In the middle of the Chase Manhattan Bank Plaza is where you can find the Sunken Garden which was made by the Japanese artist Isamu Nogichi. The garden can be seen from the top view of the plaza and from the sides, when you happen to look from the bank’s inside. Despite majority of the sections of the building is not allowed to be visited by the public, the section that overlooks the entire sculpture is a full service branch of Chase Bank.
If you are a bank customer, then you can go through the building and search for the escalators at the western section of the lobby. You must go one level by taking the escalator and you can enter the bank with its glass doors to the left. The plaza’s opening has borders made of top metal rails which allow possible viewers to stand on the edge and look below into the sunken garden. The allotted space is surrounded by windows so that the garden can be viewed from the inside.
The garden’s floor is made up of tiny bricks which are light colored. It has smooth slopes on its surface creating the effect of low hills and valleys made up of seven boulders colored black. The boulders come in different sizes which Noguchu personally collected from the Uji river’s bottom in Kyoto, Japan.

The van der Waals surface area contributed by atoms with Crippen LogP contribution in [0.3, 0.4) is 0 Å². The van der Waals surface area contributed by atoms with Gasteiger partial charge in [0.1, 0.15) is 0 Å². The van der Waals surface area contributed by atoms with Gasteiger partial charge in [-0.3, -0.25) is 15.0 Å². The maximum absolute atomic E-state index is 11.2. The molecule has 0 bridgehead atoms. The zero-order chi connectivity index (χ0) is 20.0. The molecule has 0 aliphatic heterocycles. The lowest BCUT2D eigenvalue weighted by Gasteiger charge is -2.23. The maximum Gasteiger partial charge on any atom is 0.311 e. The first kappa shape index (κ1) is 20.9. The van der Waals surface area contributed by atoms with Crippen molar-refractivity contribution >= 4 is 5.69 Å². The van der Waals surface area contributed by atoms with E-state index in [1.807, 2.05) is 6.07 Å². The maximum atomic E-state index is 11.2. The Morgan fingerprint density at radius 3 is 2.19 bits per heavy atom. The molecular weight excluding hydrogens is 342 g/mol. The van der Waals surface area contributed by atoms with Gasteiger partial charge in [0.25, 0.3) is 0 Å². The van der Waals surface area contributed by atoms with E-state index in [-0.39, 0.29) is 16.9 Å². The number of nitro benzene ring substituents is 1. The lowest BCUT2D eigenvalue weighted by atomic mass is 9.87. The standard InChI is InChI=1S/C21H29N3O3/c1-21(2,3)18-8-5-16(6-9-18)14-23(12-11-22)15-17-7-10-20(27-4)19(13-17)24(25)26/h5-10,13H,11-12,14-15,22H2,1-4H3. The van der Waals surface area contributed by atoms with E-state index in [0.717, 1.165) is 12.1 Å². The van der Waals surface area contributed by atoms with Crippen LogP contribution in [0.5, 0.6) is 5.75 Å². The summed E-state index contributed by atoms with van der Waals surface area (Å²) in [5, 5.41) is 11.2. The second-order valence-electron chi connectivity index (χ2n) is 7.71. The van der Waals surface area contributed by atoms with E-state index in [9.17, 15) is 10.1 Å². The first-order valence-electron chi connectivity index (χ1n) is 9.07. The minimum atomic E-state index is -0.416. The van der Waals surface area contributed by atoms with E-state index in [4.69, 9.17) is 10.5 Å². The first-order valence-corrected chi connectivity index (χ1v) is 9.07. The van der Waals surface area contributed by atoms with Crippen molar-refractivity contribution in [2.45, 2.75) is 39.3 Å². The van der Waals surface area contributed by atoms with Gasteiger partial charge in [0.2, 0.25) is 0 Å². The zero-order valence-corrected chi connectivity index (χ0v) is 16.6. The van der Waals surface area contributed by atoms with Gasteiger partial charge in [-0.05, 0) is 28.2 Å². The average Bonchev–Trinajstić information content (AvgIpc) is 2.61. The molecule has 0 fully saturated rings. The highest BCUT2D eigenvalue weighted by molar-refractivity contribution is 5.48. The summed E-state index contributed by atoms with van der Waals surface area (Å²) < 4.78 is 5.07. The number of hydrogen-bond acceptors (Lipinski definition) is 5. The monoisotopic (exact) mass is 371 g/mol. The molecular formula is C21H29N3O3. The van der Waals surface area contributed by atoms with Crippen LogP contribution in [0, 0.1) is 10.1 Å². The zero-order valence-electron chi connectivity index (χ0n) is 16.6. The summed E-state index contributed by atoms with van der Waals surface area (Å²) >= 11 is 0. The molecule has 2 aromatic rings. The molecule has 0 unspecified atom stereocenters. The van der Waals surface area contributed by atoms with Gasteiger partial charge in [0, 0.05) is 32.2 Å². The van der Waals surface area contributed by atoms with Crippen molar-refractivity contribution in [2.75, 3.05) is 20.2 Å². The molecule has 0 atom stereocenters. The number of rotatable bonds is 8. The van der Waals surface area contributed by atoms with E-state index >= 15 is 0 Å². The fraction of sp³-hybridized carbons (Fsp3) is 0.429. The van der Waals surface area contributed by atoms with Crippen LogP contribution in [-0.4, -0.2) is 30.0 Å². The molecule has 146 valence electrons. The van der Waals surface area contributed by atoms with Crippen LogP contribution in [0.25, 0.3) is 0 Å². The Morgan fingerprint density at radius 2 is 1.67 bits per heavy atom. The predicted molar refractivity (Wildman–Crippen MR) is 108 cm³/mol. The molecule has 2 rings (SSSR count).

The surface slope is well coordinated with the brick organization which is scattered around to display the contours. The brick lines are also used to grab attention for the boulders which are places on the highest levels of the ground. During the winter season, the Sunken Garden can be found dry. While during the months of summer, the garden turns into a water fountain with water sprouting high up in the air and flows back to the ground before becoming totally gone around the space’s edges.
By Wally Gobets, CC BY-NC-ND 2.0, https://www.flickr.com/photos/70323761@N00/249928201/
Due to the variety of the brick surface layers, there are a few boulders which become partly sunk while others remain on dry ground with some water just drizzling over them. Noguchi designed this garden after the traditional concept of Zen garden in Japan. It is just not so luxuriating that viewers can only see this from the outside for no one is allowed to enter the Sunken Garden. Even the lines made apparent in the light colored bricks structure would remind you of the raked sands in common Japanese gardens.
However, according to Noguchi, he also tried his best to integrate other cultures and values into the design of the garden, especially that of the Western people. He has also included some European styles and his inspiration for the movement of the water feature was the Chinese style of ocean paintings.
After his Sunken Garden project, he continued to create a lot more achievement like the Red Cube. It is very much different from the Sunken Garden for it is more geometric than organic. The rest of his succeeding works were called the Group of Four Trees, the Federal Plaza and the Pulitzer Fountain.